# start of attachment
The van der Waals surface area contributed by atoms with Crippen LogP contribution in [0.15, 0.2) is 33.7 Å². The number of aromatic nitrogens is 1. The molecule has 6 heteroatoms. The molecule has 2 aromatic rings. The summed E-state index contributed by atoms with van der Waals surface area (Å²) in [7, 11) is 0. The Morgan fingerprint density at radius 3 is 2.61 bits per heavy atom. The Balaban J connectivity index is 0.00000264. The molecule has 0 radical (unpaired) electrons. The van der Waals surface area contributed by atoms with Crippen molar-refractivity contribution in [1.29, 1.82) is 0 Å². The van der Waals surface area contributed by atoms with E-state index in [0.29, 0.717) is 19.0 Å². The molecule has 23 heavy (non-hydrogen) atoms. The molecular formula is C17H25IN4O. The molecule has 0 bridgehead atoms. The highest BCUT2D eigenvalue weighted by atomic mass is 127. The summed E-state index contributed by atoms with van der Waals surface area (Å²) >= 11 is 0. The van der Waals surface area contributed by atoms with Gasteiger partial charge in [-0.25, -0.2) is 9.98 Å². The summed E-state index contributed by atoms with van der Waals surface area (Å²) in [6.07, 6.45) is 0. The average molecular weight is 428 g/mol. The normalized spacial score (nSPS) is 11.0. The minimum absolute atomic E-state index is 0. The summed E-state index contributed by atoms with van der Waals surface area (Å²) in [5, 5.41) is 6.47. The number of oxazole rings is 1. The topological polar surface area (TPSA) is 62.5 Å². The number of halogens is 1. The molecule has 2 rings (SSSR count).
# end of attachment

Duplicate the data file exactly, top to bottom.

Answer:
The van der Waals surface area contributed by atoms with Crippen LogP contribution in [0.15, 0.2) is 33.7 Å². The number of aromatic nitrogens is 1. The molecule has 6 heteroatoms. The molecule has 2 aromatic rings. The summed E-state index contributed by atoms with van der Waals surface area (Å²) in [7, 11) is 0. The Morgan fingerprint density at radius 3 is 2.61 bits per heavy atom. The Balaban J connectivity index is 0.00000264. The molecule has 0 radical (unpaired) electrons. The van der Waals surface area contributed by atoms with Crippen molar-refractivity contribution in [1.29, 1.82) is 0 Å². The van der Waals surface area contributed by atoms with E-state index in [0.29, 0.717) is 19.0 Å². The molecule has 23 heavy (non-hydrogen) atoms. The molecular formula is C17H25IN4O. The molecule has 0 bridgehead atoms. The highest BCUT2D eigenvalue weighted by atomic mass is 127. The summed E-state index contributed by atoms with van der Waals surface area (Å²) >= 11 is 0. The van der Waals surface area contributed by atoms with Gasteiger partial charge in [-0.25, -0.2) is 9.98 Å². The summed E-state index contributed by atoms with van der Waals surface area (Å²) in [6.07, 6.45) is 0. The average molecular weight is 428 g/mol. The normalized spacial score (nSPS) is 11.0. The minimum absolute atomic E-state index is 0. The summed E-state index contributed by atoms with van der Waals surface area (Å²) in [5, 5.41) is 6.47. The number of oxazole rings is 1. The topological polar surface area (TPSA) is 62.5 Å². The number of halogens is 1. The molecule has 2 rings (SSSR count).